Posted May 9, 2022 6:51 a.m.
Thomas F. Harrison
Courthouse News Service
An Indian tribe accused of abusive debt collection practices so severe they led to a suicide attempt may be prosecuted for flouting bankruptcy law rules, the First Circuit heard on Friday.
But the decisiona split decision on an issue that has divided other federal appeals courts, could prompt the US Supreme Court to take up the case and resolve it once and for all.
The case stems from a payday loan business operated by the Lac du Flambeau Band of Lake Superior Chippewa Indians in northern Wisconsin. In July 2019, the tribe’s corporation, Lendgreen, loaned $1,100 to a man named Brian Coughlin. Because the Chippewas were charging him an exorbitant interest rate of 108% a year, Coughlin owed $1,594.91 by December.
Coughlin filed for bankruptcy. Normally, this would trigger an automatic stay that would send all creditors to bankruptcy court if they seek to recover anything. In Coughlin’s case, the court approved a plan to pay off all of his debts over five years.
But the Chippewa never filed a claim; instead, they bombarded Coughlin with collection calls and emails almost daily, ignoring his pleas that they contact his attorney instead because he had filed for bankruptcy.
Coughlin, who suffers from clinical depression, attempted suicide and was hospitalized.
After recovering, he sued the tribe for breach of automatic suspension, demanding that it pay his medical bills, lost sick and vacation time, and $87,000 in emotional damages.
A bankruptcy court, however, dismissed the suit, finding that the tribe was exempt from the rules that apply to all others.
In a 1994 law, Congress declared that government units are subject to bankruptcy rules. This included the United States and state governments, commonwealths, districts, territories, municipalities, and any other “national government”.
But since the list did not specifically mention Indian tribes, the bankruptcy court ruled that they were not included.
The sixth circuit displayed similar logic in 2019 when it found that the Tribe-owned Greektown Casino in Detroit could not be sued for fraudulently transferring $177 million in casino assets to itself when it went bankrupt.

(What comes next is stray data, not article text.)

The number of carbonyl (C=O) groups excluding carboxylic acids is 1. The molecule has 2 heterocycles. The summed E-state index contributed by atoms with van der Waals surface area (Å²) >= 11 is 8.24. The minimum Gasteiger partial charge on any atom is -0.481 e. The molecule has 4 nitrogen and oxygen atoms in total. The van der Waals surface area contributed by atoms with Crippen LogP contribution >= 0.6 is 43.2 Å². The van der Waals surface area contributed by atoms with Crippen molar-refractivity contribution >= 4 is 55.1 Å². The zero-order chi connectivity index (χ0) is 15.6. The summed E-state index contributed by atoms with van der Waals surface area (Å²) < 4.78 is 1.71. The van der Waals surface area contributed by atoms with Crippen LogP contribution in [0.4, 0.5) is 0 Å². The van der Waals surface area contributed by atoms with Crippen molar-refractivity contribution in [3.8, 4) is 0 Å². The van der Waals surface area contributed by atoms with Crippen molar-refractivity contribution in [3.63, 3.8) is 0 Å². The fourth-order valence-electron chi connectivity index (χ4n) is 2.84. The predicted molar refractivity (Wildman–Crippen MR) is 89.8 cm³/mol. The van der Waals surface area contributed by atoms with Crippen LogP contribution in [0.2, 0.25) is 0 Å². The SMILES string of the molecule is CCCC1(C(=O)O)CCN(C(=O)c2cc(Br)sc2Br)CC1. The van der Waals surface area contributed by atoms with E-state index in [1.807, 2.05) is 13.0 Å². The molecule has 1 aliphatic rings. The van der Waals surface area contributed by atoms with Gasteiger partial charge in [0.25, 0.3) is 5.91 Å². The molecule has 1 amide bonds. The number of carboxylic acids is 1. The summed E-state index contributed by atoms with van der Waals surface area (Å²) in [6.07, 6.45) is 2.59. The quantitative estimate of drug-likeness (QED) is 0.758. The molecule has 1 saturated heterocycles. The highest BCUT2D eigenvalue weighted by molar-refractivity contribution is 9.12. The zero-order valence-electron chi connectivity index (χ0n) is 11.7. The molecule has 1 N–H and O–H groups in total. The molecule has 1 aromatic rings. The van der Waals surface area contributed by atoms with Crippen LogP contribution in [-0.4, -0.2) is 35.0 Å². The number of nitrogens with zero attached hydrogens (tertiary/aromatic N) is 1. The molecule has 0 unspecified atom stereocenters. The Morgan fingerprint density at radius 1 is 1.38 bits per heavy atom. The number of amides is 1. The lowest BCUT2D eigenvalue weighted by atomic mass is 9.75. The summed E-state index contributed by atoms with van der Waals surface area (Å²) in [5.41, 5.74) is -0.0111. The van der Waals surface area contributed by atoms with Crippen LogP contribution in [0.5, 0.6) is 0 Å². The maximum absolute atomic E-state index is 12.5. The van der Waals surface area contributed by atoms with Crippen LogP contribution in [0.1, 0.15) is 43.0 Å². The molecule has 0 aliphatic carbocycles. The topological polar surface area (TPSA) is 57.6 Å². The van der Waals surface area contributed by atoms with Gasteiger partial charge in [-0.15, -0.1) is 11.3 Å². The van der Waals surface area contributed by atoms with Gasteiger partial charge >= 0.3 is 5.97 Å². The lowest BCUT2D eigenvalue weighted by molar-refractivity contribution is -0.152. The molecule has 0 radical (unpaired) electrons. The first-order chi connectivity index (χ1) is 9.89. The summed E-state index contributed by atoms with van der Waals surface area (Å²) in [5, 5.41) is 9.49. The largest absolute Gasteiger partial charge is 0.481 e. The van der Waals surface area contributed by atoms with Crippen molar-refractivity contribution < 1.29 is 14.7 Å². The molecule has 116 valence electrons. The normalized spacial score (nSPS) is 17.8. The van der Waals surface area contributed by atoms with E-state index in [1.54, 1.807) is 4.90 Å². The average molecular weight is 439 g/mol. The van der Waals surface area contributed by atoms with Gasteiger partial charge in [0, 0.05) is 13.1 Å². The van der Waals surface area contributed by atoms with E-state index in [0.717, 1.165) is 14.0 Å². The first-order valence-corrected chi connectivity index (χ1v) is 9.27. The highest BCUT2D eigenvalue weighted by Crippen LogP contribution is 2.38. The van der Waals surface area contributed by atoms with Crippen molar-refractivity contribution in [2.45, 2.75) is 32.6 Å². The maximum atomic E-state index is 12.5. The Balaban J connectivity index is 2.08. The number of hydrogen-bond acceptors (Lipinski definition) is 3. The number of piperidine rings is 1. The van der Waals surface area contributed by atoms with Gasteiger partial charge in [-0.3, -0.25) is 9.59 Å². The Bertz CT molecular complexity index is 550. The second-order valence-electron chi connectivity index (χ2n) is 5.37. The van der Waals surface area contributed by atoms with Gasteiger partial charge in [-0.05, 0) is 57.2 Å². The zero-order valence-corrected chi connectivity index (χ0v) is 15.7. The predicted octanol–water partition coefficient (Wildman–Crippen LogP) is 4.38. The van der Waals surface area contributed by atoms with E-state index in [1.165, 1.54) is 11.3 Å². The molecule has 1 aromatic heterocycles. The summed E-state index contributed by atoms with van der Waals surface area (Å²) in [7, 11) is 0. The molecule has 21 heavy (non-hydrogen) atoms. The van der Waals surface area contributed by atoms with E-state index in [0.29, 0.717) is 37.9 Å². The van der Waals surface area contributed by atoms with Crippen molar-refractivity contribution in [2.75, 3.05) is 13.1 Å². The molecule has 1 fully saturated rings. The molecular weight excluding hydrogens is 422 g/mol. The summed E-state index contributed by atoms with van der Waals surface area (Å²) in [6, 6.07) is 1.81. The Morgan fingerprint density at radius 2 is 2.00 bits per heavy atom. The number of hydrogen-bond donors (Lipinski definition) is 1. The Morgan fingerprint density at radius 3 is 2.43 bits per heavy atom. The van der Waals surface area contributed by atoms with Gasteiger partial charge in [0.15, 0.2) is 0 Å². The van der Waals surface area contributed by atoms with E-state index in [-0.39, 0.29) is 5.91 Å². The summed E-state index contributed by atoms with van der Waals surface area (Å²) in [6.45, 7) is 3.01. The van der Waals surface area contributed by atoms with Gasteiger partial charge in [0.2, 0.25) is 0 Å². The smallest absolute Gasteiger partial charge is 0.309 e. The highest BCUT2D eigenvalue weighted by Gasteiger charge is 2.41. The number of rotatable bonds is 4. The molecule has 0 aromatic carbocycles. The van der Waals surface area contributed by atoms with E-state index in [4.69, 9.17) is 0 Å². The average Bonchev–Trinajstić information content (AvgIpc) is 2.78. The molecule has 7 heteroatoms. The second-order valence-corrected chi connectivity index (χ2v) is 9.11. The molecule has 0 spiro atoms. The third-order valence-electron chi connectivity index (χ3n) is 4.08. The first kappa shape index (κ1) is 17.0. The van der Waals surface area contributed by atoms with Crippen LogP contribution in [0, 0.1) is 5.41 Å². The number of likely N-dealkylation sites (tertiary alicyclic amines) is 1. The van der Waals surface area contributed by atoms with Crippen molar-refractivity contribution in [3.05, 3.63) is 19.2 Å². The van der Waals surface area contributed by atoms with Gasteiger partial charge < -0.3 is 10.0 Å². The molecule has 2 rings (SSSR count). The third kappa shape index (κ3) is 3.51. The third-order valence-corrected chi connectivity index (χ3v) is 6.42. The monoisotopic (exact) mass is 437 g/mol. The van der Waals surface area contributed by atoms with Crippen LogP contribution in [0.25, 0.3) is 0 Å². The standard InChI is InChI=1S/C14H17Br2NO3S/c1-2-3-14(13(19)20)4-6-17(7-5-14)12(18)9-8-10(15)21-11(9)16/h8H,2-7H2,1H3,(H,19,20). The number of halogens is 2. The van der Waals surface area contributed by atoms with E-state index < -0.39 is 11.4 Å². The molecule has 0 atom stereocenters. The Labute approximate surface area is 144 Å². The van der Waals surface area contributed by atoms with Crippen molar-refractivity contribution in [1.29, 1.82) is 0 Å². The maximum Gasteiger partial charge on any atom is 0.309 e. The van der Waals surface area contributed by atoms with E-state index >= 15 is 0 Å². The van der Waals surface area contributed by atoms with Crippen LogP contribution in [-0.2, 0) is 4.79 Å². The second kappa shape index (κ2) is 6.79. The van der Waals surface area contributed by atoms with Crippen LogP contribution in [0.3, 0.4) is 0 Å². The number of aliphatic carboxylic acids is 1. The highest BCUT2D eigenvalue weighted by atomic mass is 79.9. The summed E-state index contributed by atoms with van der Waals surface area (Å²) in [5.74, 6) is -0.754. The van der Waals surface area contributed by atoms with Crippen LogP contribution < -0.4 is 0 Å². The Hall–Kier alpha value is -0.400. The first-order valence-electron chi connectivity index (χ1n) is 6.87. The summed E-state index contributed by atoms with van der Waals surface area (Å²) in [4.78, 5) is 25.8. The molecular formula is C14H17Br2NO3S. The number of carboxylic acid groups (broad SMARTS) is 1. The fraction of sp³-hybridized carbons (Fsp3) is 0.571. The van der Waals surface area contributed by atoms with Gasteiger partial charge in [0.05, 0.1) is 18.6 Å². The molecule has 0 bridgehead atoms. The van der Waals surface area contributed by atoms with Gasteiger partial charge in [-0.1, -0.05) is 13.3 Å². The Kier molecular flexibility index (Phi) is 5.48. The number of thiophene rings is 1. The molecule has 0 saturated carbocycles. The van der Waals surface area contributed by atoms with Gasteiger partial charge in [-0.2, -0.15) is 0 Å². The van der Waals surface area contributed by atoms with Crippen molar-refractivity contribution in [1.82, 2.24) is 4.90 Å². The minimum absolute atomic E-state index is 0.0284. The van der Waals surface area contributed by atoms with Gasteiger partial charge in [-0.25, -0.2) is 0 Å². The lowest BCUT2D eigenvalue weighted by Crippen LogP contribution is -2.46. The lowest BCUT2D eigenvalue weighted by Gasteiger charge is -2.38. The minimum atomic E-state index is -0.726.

This, however, is contrary to what the Ninth Circuit held in 2004, when it allowed the Navajo Nation from being sued by a company that operated oil wells on their property.
The First Circuit case has drawn attention amicus brief of 10 renowned Indian law professors, including those from Harvard and Stanford, who said a 2001 Supreme Court case
requires Congress to be “unequivocal” when authorizing lawsuits against tribes and the 1994 law’s laundry list was not specific enough.
But the court rejected that view in a 22-page decision that drew a sharp 34-page dissent from the court’s chief justice, David Barron.
Joined by U.S. District Judge Alice Burroughs, sitting on the panel by designation, the majority opinion of U.S. Circuit Judge Sandra Lynch said it was clear that the term “national government” included Indian tribes.
“First, there is no real disagreement that a tribe is a government,” the Clinton appointee wrote. “Second, it is also clear that tribes are domestic” because they exist in the United States.
Lynch took issue with the tribe’s argument “that the Bankruptcy Code cannot abrogate tribal sovereign immunity because it never uses the word ‘tribe’.”
It “comes down to a requirement for magic words,” and Congress need not use magic words if its intent is otherwise clear.
Barron, who was appointed by President Obama, objected that the language was “unintuitive” and that, “even if Congress doesn’t need to use magic words…it must at least use words which clearly and unequivocally refer to the Indian tribes”.
Lynch fired back and said Barron “proposes a sweeping new building rule — one never before passed by a court, never informed by the parties, and certainly never considered by Congress…
“The absence of discussion of tribes in legislative history cannot introduce ambiguity into an unambiguous law,” she insisted.
Lynch also pointed out that Indian tribes benefited in other ways from being treated like a government under bankruptcy law, including priority treatment of certain debts, exceptions to discharge, and the ability to collect tax revenue. It had been a bone of contention at the pleading when the tribe’s attorney, Andrew Adams III of Hogen Adams in St. Paul, Minnesota, admitted that the tribe wanted to be considered a government for some purposes and not others and thus “have their cake and eat it too”.
Adams did not reveal on Friday whether the tribe was considering appealing, saying he was allowed to comment on the matter.
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